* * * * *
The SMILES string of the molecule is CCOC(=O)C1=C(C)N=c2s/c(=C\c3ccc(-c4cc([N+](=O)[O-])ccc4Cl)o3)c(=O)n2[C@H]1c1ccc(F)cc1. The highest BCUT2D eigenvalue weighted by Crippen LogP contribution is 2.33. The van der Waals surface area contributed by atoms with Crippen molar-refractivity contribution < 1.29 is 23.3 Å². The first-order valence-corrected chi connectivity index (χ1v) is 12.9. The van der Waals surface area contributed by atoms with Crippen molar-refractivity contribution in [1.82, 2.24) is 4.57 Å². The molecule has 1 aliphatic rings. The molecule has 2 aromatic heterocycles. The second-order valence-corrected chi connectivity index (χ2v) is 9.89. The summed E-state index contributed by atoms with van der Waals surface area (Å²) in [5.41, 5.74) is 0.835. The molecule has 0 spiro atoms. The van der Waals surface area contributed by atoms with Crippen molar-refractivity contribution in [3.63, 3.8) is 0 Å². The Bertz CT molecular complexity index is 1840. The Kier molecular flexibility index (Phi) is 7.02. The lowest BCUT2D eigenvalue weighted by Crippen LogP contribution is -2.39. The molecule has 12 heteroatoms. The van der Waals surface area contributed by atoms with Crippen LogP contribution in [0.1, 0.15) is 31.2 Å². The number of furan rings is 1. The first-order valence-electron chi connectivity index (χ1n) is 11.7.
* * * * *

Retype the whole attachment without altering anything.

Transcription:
The SMILES string of the molecule is CCOC(=O)C1=C(C)N=c2s/c(=C\c3ccc(-c4cc([N+](=O)[O-])ccc4Cl)o3)c(=O)n2[C@H]1c1ccc(F)cc1. The highest BCUT2D eigenvalue weighted by Crippen LogP contribution is 2.33. The van der Waals surface area contributed by atoms with Crippen molar-refractivity contribution < 1.29 is 23.3 Å². The first-order valence-corrected chi connectivity index (χ1v) is 12.9. The van der Waals surface area contributed by atoms with Crippen molar-refractivity contribution in [1.82, 2.24) is 4.57 Å². The molecule has 1 aliphatic rings. The molecule has 2 aromatic heterocycles. The second-order valence-corrected chi connectivity index (χ2v) is 9.89. The summed E-state index contributed by atoms with van der Waals surface area (Å²) in [5.41, 5.74) is 0.835. The molecule has 0 spiro atoms. The van der Waals surface area contributed by atoms with Crippen molar-refractivity contribution in [3.63, 3.8) is 0 Å². The Bertz CT molecular complexity index is 1840. The Kier molecular flexibility index (Phi) is 7.02. The lowest BCUT2D eigenvalue weighted by Crippen LogP contribution is -2.39. The molecule has 12 heteroatoms. The van der Waals surface area contributed by atoms with Crippen LogP contribution in [0.1, 0.15) is 31.2 Å². The number of furan rings is 1. The first-order valence-electron chi connectivity index (χ1n) is 11.7.